The federal government has – for the second year in a row – raised the luxury car tax threshold for electric vehicles in Australia, bumping it up by just under $2,000 to create a $10,000 gap between the threshold for EVs and “fuel efficient” cars and that for petrol cars.
Starting July 1, level of LCT for electric vehicles and fuel efficient cars will be further relaxed to $79,659, up by just under $2,000 from $77,565 in the 2020/21 financial year. The threshold for ICE cars, meanwhile, was raised by just a few hundred from $68,740 last financial year to $69,152.
The lift in the LCT – which imposes a tax of 33 per cent for the cost of the vehicle above the threshold – marks the second in a row, following a period of more than a decade where the LCT level for EVs had increased by a paltry total of $526, while over the same period the LCT for inefficient fossil fuel cars jumped from $57,180 to $67,525.
The latest LCT movements were welcomed by Australia’s Electric Vehicle Council as “good news” for EV buyers, particularly as a number of new models will come in below the new threshold, including the Tesla Model 3 Standard Range Plus, the newly launched Kia e-Niro, the Nissan Leaf e+ and the Hyundai Kona and Ioniq EVs.
And while this is, no doubt, progress, there are calls to abolish the LCT altoegther for electric vehicles, particularly in light of the Australia’s slow uptake of EVs and lack of policy support.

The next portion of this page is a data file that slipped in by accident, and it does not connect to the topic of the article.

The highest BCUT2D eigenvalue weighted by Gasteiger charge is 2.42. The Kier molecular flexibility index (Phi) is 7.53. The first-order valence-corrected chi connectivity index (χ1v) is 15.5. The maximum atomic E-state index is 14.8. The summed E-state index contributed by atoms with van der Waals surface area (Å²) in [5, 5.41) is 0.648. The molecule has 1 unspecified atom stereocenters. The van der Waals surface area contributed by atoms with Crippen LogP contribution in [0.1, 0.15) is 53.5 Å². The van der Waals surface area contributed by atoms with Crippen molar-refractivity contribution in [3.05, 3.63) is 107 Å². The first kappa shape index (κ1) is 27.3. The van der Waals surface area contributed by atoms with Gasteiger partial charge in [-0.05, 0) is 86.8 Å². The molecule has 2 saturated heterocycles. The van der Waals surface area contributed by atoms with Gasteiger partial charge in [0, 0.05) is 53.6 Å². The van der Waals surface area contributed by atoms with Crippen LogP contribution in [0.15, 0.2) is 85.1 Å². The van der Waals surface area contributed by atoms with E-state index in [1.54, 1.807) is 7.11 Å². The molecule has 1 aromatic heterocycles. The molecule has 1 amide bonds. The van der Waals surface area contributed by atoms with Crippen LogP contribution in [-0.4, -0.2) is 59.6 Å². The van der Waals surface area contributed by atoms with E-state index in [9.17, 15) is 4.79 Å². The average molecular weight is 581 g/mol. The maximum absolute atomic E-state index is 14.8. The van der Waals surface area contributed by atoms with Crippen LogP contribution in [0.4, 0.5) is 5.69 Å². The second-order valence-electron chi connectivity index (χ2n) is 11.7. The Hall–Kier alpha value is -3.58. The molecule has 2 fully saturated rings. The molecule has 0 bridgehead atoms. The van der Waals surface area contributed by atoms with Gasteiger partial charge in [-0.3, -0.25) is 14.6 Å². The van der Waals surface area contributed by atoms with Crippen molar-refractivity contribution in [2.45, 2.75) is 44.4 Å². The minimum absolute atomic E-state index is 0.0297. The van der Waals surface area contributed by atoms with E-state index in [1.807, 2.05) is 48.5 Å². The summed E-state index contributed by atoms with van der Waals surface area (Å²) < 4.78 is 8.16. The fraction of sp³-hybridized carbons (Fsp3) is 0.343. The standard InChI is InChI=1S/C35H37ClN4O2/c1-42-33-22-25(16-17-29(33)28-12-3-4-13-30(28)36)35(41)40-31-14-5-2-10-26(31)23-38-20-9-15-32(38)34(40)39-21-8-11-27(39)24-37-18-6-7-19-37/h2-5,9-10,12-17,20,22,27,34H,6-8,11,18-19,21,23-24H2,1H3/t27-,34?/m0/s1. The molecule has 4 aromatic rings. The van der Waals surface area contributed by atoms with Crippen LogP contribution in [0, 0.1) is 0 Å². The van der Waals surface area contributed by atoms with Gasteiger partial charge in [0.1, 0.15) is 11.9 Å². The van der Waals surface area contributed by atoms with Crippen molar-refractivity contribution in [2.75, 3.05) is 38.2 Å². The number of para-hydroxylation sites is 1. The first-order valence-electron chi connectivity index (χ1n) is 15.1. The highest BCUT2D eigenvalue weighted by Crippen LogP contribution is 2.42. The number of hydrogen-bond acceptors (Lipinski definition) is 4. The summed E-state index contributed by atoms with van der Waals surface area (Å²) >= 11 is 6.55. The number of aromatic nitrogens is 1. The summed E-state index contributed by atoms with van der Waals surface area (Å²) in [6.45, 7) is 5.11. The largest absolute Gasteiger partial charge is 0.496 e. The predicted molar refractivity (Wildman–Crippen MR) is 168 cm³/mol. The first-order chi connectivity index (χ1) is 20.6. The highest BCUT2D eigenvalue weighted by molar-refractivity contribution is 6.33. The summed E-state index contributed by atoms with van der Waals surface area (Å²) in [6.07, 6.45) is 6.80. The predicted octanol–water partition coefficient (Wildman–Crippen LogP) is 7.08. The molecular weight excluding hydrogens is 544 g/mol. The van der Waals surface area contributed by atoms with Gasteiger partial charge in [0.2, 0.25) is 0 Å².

The EV industry has also argued that lumping EVs and “fuel efficient” cars in the same category is problematic, given that for the purposes of the LCT “fuel efficient” includes those cars that claim to consume up to seven litres of petrol for every 100kms.
That means that even cars such as Porsche v6 turbo diesels are avoiding LCT, and it also means that Audi Q7 diesels get the same treatment as the electric Audi E-tron.
The Senate inquiry into EVs run by independent Tim Storer heard that reducing the threshold for LCT to $57,000 for inefficient petrol and diesel cars, and tightening the limit to 4l/100km, would save $1.5 billion over four years, and more than $5 billion out to 2028 – plenty of money to provide further incentives for EVs.
there are some simple budget-neutral measures that could dramatically speed EV uptake.
(in a nutshell: reduce the efficiency threshold to qualify as a low emissions vehicle for luxury car tax exemption, and apply some of the proceeds to reducing taxes on EVs.)
— 💧simon holmes à court 💉 (@simonahac) May 30, 2021
“We believe that the luxury car tax (LCT) should be abolished for EV/Hybrid vehicles as a direct incentive to purchase more environmentally friendly vehicles. United States currently still offer a federal tax credit as an insensitive to purchase EV/hybrid vehicles,” wrotes Brenton Sword, who started a petition on change.org.